Friday, December 19, 2008


Aerial San Francisco at Night, Winter. Happy Holidays

Winter on the San Francisco Bay.

Point Bonita Lighthouse.

TAGS: Lighthouse, Lighthouses, San Francisco Bay, GGNRA, Marin, Point Bonita, Photography, California Coast

Point Bonita Lighthouse, Winter Wave.

TAGS: Winter, Waves, Surf, Lighthouse, Lighthouses, San Francisco Bay, GGNRA, Marin, Point Bonita, Photography, California Coast

Morning Dew. Christmas Day.

A Little Moon.

Kids. (peeing for a photo.) Point Reyes National Seashore.




Tuesday, December 16, 2008

In the winter, just after the sun goes down, and the sky turns that deep shade of blue, it is a different kind of magic hour. My Grandmother used to call it l'heure blu, or the hour of blue.
It's hard to capture and usually involves being cold. None the less, I find it a regal time of day.

Wednesday, December 10, 2008

Its interesting what beauty one can find first thing in the morning. I think I can find beauty most anywhere at that time of day.

Tuesday, December 09, 2008

The Bennie Bufano Seal statue off the Sausalito Shoreline, Dawn. Marin, California


Beniamino Benvenuto Bufano (October 14, 1898 - August 16, 1970) was a California-based Italian American sculptor, best known for his large-scale -- usually granite -- monuments. His modernist work often featured smoothly rounded animals and relatively simple shapes.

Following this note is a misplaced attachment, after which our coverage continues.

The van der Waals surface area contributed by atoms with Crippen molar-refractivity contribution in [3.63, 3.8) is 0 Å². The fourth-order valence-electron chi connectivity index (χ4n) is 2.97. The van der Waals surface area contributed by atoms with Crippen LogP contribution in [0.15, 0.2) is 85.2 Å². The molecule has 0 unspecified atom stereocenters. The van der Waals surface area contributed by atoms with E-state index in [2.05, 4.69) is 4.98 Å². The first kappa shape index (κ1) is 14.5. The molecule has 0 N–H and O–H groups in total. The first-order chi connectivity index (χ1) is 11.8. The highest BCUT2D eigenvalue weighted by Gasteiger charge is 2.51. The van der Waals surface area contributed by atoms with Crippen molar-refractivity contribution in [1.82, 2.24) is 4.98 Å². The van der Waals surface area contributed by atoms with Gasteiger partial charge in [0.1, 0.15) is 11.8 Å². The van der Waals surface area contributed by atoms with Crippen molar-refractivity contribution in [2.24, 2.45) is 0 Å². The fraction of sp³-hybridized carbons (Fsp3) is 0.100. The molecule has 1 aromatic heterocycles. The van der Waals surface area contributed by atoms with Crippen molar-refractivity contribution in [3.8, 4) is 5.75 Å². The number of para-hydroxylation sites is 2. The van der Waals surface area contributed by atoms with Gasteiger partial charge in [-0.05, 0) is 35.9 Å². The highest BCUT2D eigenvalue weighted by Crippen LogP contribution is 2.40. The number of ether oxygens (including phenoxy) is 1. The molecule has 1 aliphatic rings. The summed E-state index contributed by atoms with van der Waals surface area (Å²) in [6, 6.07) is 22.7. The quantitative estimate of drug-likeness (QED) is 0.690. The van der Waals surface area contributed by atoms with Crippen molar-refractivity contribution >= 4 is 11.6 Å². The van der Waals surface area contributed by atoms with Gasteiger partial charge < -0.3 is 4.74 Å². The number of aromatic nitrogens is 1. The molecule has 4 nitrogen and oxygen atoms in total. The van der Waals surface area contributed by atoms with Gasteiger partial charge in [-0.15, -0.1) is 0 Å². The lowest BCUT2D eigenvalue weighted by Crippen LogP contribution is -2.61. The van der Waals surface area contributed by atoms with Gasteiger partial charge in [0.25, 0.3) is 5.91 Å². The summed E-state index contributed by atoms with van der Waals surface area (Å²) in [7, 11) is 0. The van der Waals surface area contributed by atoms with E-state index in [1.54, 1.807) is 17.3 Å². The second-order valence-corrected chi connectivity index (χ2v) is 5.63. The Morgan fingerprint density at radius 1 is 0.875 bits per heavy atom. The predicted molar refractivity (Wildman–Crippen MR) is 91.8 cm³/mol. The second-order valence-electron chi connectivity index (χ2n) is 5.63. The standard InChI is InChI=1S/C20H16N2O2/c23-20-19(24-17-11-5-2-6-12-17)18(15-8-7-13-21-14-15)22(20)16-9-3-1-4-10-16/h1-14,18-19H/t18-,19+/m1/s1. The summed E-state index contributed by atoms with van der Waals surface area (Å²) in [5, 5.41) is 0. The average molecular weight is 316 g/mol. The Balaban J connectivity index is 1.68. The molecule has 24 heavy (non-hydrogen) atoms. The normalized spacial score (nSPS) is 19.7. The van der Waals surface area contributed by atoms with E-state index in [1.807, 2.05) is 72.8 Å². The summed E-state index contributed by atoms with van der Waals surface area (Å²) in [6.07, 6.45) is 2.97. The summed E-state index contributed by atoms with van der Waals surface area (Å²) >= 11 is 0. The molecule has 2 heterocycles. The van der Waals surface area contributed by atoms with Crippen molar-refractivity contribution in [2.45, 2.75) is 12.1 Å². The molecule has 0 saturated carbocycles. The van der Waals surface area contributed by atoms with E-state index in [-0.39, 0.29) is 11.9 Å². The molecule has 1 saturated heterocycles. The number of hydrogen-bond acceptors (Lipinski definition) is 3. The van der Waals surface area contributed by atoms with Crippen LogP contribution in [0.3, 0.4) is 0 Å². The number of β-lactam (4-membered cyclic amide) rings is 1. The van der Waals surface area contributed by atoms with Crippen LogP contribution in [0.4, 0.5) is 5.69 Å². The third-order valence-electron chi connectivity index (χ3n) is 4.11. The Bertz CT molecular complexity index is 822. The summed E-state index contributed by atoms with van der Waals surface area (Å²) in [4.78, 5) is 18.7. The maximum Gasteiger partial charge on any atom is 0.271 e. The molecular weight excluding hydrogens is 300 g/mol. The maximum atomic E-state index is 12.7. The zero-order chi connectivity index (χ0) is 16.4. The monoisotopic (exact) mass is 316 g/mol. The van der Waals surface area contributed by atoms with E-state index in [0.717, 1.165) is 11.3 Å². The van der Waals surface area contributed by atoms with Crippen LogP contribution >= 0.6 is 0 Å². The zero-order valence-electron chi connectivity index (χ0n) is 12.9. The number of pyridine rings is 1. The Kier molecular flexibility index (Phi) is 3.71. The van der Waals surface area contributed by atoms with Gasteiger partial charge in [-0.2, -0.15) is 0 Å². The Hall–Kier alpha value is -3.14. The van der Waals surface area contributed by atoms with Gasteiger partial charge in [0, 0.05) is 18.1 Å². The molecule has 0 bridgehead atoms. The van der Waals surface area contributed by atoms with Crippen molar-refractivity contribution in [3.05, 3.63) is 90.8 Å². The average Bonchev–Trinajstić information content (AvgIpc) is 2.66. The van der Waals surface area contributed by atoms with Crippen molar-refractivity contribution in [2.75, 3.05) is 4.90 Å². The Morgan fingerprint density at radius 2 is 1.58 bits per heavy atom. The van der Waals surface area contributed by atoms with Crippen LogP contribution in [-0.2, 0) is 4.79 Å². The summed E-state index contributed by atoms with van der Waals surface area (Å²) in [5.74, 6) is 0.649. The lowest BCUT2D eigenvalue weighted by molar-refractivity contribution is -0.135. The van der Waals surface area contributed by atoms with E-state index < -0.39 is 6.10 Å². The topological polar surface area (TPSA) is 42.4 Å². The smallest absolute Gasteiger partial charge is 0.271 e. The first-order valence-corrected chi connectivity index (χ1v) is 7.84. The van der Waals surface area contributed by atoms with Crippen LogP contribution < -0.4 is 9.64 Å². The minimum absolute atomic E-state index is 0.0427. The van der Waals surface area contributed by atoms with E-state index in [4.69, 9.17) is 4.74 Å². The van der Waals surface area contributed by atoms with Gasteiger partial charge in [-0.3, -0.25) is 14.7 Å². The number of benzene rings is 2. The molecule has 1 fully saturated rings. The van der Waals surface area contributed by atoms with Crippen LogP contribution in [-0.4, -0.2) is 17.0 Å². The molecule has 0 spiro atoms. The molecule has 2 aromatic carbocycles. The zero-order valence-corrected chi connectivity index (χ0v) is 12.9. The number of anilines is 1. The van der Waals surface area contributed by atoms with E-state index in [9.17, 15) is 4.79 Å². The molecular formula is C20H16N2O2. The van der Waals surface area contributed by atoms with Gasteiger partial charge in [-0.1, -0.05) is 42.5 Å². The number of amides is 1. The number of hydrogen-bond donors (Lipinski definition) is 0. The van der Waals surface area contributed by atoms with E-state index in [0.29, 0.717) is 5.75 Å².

Bufano was born in San Fele, Italy, but was brought to the United States by his family at the age of three. He spent his childhood in New York City and was educated by private tutors, eventually studying at the Arts Student League from 1913 to 1915. He first came to San Francisco to work on a sculpture for the 1915 Panama-Pacific International Exposition, alongside Dirk Van Erp. Afterwards, he traveled extensively before returning to settle permanently in the San Francisco Bay Area.

Considered an outspoken radical at the time, Bufano chopped off his trigger finger and sent it to President Woodrow Wilson at the onset of World War I as a protest against the war. In addition to his work as a sculptor, he taught at the San Francisco Institute of Art (but was dismissed in 1923 because he was considered too modern), the University of California, Berkeley, and Oakland's California College of Arts and Crafts.

Some of his best-known works include the statue of Chinese leader Sun Yat-sen in San Francisco's Chinatown, his 93-foot (28 m) sculpture Peace in coastal Timber Cove (near Jenner, California) and his Bear and Cubs at Kauikeaouli Hale in Honolulu, Hawaii. Examples of his distinctive and large-scale work can be found throughout the San Francisco Bay Area, and there is a Bufano Sculpture Garden at Johns Hopkins University in Baltimore, Maryland.